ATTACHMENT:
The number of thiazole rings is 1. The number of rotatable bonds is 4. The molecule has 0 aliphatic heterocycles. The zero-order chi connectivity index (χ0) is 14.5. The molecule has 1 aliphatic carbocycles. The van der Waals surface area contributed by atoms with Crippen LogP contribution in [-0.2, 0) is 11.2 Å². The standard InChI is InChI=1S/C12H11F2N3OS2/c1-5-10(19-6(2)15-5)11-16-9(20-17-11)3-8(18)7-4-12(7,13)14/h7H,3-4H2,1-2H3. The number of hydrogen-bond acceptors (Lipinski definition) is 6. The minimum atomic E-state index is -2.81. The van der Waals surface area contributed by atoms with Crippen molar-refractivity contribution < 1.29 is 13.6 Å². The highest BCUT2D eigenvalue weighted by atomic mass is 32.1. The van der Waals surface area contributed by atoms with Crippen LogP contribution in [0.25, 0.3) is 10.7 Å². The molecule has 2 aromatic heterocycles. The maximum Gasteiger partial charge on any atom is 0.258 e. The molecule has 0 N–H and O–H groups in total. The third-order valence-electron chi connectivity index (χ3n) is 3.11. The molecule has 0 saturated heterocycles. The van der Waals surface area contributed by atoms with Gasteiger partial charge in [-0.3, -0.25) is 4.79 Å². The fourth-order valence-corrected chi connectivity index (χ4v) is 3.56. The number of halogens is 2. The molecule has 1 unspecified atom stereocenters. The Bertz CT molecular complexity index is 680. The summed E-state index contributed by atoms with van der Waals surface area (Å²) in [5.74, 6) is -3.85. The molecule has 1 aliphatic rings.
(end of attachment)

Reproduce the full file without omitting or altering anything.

The number of thiazole rings is 1. The number of rotatable bonds is 4. The molecule has 0 aliphatic heterocycles. The zero-order chi connectivity index (χ0) is 14.5. The molecule has 1 aliphatic carbocycles. The van der Waals surface area contributed by atoms with Crippen LogP contribution in [-0.2, 0) is 11.2 Å². The standard InChI is InChI=1S/C12H11F2N3OS2/c1-5-10(19-6(2)15-5)11-16-9(20-17-11)3-8(18)7-4-12(7,13)14/h7H,3-4H2,1-2H3. The number of hydrogen-bond acceptors (Lipinski definition) is 6. The minimum atomic E-state index is -2.81. The van der Waals surface area contributed by atoms with Crippen molar-refractivity contribution < 1.29 is 13.6 Å². The highest BCUT2D eigenvalue weighted by atomic mass is 32.1. The van der Waals surface area contributed by atoms with Crippen LogP contribution in [0.25, 0.3) is 10.7 Å². The molecule has 2 aromatic heterocycles. The maximum Gasteiger partial charge on any atom is 0.258 e. The molecule has 0 N–H and O–H groups in total. The third-order valence-electron chi connectivity index (χ3n) is 3.11. The molecule has 0 saturated heterocycles. The van der Waals surface area contributed by atoms with Gasteiger partial charge in [-0.3, -0.25) is 4.79 Å². The fourth-order valence-corrected chi connectivity index (χ4v) is 3.56. The number of halogens is 2. The molecule has 1 unspecified atom stereocenters. The Bertz CT molecular complexity index is 680. The summed E-state index contributed by atoms with van der Waals surface area (Å²) in [5.74, 6) is -3.85. The molecule has 1 aliphatic rings.